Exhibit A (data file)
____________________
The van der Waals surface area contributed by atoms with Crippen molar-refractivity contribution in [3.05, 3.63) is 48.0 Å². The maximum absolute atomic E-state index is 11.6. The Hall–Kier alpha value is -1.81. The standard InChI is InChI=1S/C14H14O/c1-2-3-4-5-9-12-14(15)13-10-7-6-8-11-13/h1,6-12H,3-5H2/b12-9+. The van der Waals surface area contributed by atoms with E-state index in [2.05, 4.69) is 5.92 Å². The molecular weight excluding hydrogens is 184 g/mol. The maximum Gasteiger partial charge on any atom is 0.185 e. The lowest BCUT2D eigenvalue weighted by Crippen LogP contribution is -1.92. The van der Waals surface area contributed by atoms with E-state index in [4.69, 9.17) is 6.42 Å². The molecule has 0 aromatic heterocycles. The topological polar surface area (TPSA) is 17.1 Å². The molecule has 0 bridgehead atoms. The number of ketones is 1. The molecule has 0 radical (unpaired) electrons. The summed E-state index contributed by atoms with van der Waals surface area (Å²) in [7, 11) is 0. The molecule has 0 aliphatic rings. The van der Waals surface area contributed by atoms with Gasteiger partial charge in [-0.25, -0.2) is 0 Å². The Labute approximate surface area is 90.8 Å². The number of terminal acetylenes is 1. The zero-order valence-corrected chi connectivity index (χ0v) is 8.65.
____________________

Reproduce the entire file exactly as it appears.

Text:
The van der Waals surface area contributed by atoms with Crippen molar-refractivity contribution in [3.05, 3.63) is 48.0 Å². The maximum absolute atomic E-state index is 11.6. The Hall–Kier alpha value is -1.81. The standard InChI is InChI=1S/C14H14O/c1-2-3-4-5-9-12-14(15)13-10-7-6-8-11-13/h1,6-12H,3-5H2/b12-9+. The van der Waals surface area contributed by atoms with E-state index in [2.05, 4.69) is 5.92 Å². The molecular weight excluding hydrogens is 184 g/mol. The maximum Gasteiger partial charge on any atom is 0.185 e. The lowest BCUT2D eigenvalue weighted by Crippen LogP contribution is -1.92. The van der Waals surface area contributed by atoms with E-state index in [4.69, 9.17) is 6.42 Å². The molecule has 0 aromatic heterocycles. The topological polar surface area (TPSA) is 17.1 Å². The molecule has 0 bridgehead atoms. The number of ketones is 1. The molecule has 0 radical (unpaired) electrons. The summed E-state index contributed by atoms with van der Waals surface area (Å²) in [7, 11) is 0. The molecule has 0 aliphatic rings. The van der Waals surface area contributed by atoms with Gasteiger partial charge in [-0.25, -0.2) is 0 Å². The Labute approximate surface area is 90.8 Å². The number of terminal acetylenes is 1. The zero-order valence-corrected chi connectivity index (χ0v) is 8.65.